Love.Kite. Salt, 2013
The performance suggests a way of looking at the consequences of backward glancing.
I was interested in the depiction Lot's wife - the figure from a biblical story that I grew up on. Through the performative action, I was responsive to change the way she was depicted originally in the story.
My inspiration for this work came from my childhood memories and my familiarity with the tale as a child growing up in an orthodox family. Lot’s wife was punished for looking back at her homeland as she was being expelled from it. She transformed into a pillar of salt after turning to look back. I envisioned her story while transforming it into a secular one by transposing her punishment to my alter ego. Lot's wife became a key figure for certain modern conceptions and representations. One of the great inspirational sources for me was the book “Forgetting Lot’s wife” by Martin Harries, which he provides a theory and a fragmentary history of the destructive spectatorship in the twentieth century.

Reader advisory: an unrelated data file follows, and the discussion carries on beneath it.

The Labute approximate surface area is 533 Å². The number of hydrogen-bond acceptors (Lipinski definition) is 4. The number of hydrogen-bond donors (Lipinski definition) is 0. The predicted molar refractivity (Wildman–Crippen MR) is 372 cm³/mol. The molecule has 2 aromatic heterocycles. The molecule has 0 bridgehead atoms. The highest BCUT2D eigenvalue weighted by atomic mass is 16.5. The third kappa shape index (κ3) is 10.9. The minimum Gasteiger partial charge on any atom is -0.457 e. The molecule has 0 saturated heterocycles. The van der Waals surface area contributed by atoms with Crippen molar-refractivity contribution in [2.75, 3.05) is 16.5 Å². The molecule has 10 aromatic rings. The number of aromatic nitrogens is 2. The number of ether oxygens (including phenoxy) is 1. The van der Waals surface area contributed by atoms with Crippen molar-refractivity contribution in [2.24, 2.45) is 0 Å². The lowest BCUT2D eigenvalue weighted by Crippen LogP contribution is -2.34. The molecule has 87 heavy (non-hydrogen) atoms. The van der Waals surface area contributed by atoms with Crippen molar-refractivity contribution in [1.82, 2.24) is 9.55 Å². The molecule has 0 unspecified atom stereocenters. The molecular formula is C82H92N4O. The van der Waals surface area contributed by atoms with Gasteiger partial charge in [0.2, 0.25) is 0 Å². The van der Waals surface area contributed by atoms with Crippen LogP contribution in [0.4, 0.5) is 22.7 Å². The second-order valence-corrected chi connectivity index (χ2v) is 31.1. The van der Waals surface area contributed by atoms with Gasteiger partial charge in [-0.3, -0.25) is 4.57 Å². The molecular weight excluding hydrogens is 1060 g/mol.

A hand-sewn red flag that I made and collected during the time, and I used them often as objects and props in some of my performances and installations. I was inspired by the idea of being "Matriotic" - A term formulated in the writing of professor Elouise Bell. Matriotic according to Bell derives from the Latin word mater. Matriotic consequently is one who loves and supports the planet as a whole. Matriotism is the yin to patriotism’s yang. It’s about Cosmos, not Geophysics. It’s about what we see from spaceship windows, not what we see on a map or a globe with the regularly updated borderlines and political colour coding. Matriotism is about one sun by day and one moon by night. The moon waxes wanes and marks months and menses, whether you live in Moscow, Idaho, or any other places. It is about what human beings have felt since the dawn of time when they lay on their backs on the ground and looked up at floating clouds or glittering stars.